So no recipes today — all simple foods, nothing too complicated, but delicious nonetheless. Tomorrow’s planned dinner is miso noodle soup. We’ll see how it goes. Plans are great to have, but they have to give way to the realities of what’s happening in the moment.


Money spent on food today: $0
Money spent in restaurants today: $0
Food gifts received today: about $15 (project total $15)
Things we’ve run out of: Mayonnaise, ice cream (evening snack)

Day three and a promise

I promise to post about something else as soon as:

1) This cleanse thing is over; OR

2) I have a day where I forget to take photos; OR

3) I have a day in which I eat all stuff I’ve already posted about.

But in the meanwhile, here’s the food for day 3 of the cleanse.

Breakfast: Fried O’Brien potatoes, homemade ketchup, watermelon, and V-8


Lunch: Big salad with homemade sesame dressing (mixed up sesame oil, rice vinegar, agave nectar, grated fresh ginger, wheat-free tamari, and grated garlic to taste), topped with sesame salt; fresh cherries

Salad and cherries

Snacks: Nuts, seasoned seaweed, and Oh, so much fruit. More than I can show you here, but among the bounty was more watermelon. Also, white peaches so ripe it’s making my mouth water to tell you about them. And more cherries. And so on. Plus a latte made with decaf espresso and homemade soymilk. (The soymilk maker is still in the testing phase. I’m working on it.)

peaches, watermelon, and soy latte

Dinner: Tamale pie. The plan was for chili, but I was waffling on finding a good vegan, gluten-free cornbread, and James suggested I just make some more polenta, add olives to the chili, and make tamale pie. Those of you who’ve been around a while know that James is big on suggesting yummy and time-consuming things for me to make, so I was happy to oblige with this relatively quick and easy dish.

Tamale pie

I also added some olive oil and a fair bit of garlic and nutritional yeast to the polenta before pouring it over the chili (which I dished into the baking dish with a slotted spoon so it wouldn’t be too soupy). The chili is based on the Moosewood recipe that Susan V. adapts here, but I left out the bulgur and used some olive oil in the preparation.

So there it is. There’ll be more Mom Food when this is over. I promise!

21-day “Cleanse” menus

I’m doing a “cleanse” with some friends — really, just a few weeks of vegan (and gluten-free, in this case) eating, which is not unusual for me, but it usually makes me feel better, and I’ve been feeling a little puny lately. Anyway, I thought I’d write down the menus I’m using, for my reference, and others’. On this particular challenge, there are no animal products, gluten, alcohol (which I don’t drink), caffeine (which I rarely drink), or refined ugar. Not too tough for me, but it’ll be fun to be in a group with people new to this way of eating, so here goes:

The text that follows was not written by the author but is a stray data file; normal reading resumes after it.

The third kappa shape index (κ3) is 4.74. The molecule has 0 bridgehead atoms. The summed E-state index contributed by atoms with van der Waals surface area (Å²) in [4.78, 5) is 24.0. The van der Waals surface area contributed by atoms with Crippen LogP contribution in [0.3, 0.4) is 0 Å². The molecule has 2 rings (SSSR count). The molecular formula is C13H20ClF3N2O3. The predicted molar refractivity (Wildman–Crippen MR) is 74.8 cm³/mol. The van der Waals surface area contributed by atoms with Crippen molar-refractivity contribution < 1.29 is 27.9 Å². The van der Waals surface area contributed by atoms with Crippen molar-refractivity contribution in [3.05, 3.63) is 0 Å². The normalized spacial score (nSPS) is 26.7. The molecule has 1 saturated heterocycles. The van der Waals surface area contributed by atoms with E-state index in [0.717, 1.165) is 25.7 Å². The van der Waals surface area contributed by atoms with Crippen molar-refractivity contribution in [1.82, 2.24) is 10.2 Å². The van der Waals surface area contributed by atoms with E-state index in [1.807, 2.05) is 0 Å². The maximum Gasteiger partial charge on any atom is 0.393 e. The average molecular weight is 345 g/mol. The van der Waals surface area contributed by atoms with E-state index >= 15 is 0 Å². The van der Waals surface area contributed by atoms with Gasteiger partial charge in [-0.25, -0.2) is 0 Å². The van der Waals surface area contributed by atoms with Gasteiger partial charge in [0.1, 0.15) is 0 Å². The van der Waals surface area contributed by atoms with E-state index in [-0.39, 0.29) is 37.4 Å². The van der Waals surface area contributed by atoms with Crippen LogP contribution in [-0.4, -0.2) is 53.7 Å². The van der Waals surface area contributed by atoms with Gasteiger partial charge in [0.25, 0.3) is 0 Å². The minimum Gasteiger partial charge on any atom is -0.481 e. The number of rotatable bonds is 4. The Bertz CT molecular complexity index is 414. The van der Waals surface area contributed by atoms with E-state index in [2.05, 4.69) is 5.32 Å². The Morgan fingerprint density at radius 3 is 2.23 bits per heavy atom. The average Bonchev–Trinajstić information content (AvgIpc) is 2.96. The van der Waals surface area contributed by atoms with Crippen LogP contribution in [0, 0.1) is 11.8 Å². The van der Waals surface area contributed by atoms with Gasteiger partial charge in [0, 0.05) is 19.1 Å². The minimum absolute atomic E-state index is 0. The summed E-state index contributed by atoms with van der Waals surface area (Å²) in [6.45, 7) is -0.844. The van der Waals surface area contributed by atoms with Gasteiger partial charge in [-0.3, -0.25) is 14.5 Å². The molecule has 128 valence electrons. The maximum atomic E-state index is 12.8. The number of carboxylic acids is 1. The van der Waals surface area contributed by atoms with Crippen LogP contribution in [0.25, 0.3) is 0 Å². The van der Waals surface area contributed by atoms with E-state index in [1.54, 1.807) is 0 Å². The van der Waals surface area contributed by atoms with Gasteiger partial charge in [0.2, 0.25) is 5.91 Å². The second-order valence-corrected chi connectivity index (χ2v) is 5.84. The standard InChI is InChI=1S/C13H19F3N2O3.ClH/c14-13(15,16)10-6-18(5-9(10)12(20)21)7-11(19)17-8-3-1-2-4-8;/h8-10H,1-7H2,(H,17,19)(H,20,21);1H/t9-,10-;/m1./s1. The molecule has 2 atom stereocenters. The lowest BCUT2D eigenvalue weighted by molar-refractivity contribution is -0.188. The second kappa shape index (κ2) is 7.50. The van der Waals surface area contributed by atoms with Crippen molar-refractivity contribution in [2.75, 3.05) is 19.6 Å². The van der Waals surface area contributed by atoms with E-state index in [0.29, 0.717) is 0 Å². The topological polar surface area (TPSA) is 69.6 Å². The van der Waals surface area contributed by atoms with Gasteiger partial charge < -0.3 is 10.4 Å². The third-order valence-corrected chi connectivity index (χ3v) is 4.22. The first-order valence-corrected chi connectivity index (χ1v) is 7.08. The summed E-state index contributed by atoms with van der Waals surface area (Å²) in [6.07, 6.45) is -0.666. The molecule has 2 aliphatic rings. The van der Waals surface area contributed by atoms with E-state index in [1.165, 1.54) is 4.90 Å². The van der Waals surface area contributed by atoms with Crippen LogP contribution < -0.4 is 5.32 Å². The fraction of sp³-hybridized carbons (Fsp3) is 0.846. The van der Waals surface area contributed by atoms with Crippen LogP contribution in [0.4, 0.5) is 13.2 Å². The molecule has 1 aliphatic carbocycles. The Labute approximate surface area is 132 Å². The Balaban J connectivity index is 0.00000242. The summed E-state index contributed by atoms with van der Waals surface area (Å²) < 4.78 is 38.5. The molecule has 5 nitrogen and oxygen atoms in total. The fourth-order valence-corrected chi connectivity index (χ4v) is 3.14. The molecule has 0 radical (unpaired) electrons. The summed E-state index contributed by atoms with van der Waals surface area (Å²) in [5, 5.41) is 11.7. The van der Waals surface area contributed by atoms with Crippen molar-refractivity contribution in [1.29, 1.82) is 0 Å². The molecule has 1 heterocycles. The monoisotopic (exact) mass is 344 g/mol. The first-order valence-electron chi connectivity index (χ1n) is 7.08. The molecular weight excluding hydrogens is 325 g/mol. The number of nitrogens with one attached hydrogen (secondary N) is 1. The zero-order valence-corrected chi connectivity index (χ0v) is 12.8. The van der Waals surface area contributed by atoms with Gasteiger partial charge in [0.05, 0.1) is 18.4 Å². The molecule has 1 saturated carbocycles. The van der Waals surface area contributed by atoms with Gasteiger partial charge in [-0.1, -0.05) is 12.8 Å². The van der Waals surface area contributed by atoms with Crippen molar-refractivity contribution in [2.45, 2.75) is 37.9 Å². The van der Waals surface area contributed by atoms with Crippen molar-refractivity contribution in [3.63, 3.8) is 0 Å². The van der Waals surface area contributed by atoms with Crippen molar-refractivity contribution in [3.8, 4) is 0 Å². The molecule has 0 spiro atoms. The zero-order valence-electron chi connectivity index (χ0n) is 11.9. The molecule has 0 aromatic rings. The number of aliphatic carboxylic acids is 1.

The menus


Breakfasts will be one of the following, with lots of repeats. I’m boring at breakfast.

  • O’Brien potatoes, fried in olive oil or “fried” in water
  • Oatmeal with raisins, with or without agave syrup (I know not everyone counts honey as an animal product, but I do)
  • Cold cereal with homemade (unsweetened) soymilk or rice milk or nut milk (for rice/nut milk: 1 cup cooked brown rice or raw nuts or soaked nuts, 4 cups water; blend and strain if desired. Vanilla and sweeteners and salt are all optional; I skip them. Mom just gave me a soymilk maker, so I will see how that goes and let you know.)
  • Leftovers from another meal


Lunch will be a huge salad every day. Easiest for me to just plan it that way. I have tons of good salad dressing recipes that I will try to collect if anyone’s interested.


Dinners will come from this list, or from improvisation. I’m unlikely to do them in this order. I’m on furlough for the month of July, so I have all the time in the world to cook and shop for fresh produce. I may shoot from the hip more often than this, but I like being prepared. I also always add some kind of cooked or raw non-starchy vegetable with each meal, but I decide that based on what’s good at the market, so I mostly didn’t specify.

  1. Stir-fried tofu and veggies over brown rice
  2. Polenta with wild mushroom sauce
  3. Red, Gold, Black and Green chili (with TVP instead of bulgur)
  4. Curried chickpeas and kale with brown rice
  5. Thai black pepper and garlic tofu
  6. Vegan taco salad
  7. Split pea soup
  8. Black bean burgers with homemade salsa and guacamole
  9. Falafel, hummus, baba ganouj, and quinoa tabbouli (sub quinoa for bulgur wheat). I confess I always fry my falafel, not bake them.
  10. Stuffed grape leaves (no recipe here; I just stuff them with brown rice, tomatoes, olive oil, garlic, onions, salt, and whatever else strikes my fancy, then cook them in a pot)
  11. Roasted ratatouille over polenta
  12. Farmer’s pie (vegan shepherd’s pie), using chickpea gravy thickened with cornstarch instead of flour
  13. Thai red curry rice noodles with veggies and either tofu or chickpeas
  14. Red beans and rice
  15. Black bean tostadas
  16. Mashed potatoes and chickpea gravy thickened with cornstarch instead of flour
  17. What we call ‘summer feast’ around here: Good tomatoes with olive oil, fresh garlic, fresh basil, and salt; whatever fruit is in season (watermelon, peaches, whatever), and corn on the cob.
  18. Veggie and/or TVP tacos
  19. Corn and potato chowder (using homemade non-dairy milk)
  20. Barbecued tofu (homemade no-sugar barbecue sauce — tomato paste, a little mustard, onion sweated in a little oil, some water, some smoked paprika, and optional natural sweetener — frozen apple juice concentrate works well); poppyseed cole slaw; corn on the cob and/or baked potatoes
  21. Fried rice